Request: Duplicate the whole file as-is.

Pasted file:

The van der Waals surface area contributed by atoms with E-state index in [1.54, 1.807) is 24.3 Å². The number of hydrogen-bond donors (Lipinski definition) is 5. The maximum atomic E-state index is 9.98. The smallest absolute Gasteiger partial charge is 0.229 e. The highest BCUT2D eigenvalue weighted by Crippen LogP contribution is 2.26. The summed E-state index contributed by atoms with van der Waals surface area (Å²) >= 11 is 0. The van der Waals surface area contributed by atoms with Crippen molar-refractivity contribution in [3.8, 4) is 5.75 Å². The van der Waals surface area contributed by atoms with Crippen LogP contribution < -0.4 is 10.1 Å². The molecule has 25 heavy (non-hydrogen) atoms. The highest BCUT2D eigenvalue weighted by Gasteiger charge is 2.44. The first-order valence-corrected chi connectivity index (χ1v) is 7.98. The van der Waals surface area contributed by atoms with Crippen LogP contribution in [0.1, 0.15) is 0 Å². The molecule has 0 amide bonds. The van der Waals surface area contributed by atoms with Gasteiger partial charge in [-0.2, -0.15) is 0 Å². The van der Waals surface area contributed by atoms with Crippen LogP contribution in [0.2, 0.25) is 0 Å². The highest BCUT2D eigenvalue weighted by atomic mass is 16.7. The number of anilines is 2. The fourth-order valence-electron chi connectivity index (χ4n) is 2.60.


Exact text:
The van der Waals surface area contributed by atoms with E-state index in [1.54, 1.807) is 24.3 Å². The number of hydrogen-bond donors (Lipinski definition) is 5. The maximum atomic E-state index is 9.98. The smallest absolute Gasteiger partial charge is 0.229 e. The highest BCUT2D eigenvalue weighted by Crippen LogP contribution is 2.26. The summed E-state index contributed by atoms with van der Waals surface area (Å²) >= 11 is 0. The van der Waals surface area contributed by atoms with Crippen molar-refractivity contribution in [3.8, 4) is 5.75 Å². The van der Waals surface area contributed by atoms with Crippen LogP contribution < -0.4 is 10.1 Å². The molecule has 25 heavy (non-hydrogen) atoms. The highest BCUT2D eigenvalue weighted by Gasteiger charge is 2.44. The first-order valence-corrected chi connectivity index (χ1v) is 7.98. The van der Waals surface area contributed by atoms with Crippen LogP contribution in [0.1, 0.15) is 0 Å². The molecule has 0 amide bonds. The van der Waals surface area contributed by atoms with Gasteiger partial charge in [-0.2, -0.15) is 0 Å². The van der Waals surface area contributed by atoms with Crippen LogP contribution in [0.2, 0.25) is 0 Å². The highest BCUT2D eigenvalue weighted by atomic mass is 16.7. The number of anilines is 2. The fourth-order valence-electron chi connectivity index (χ4n) is 2.60.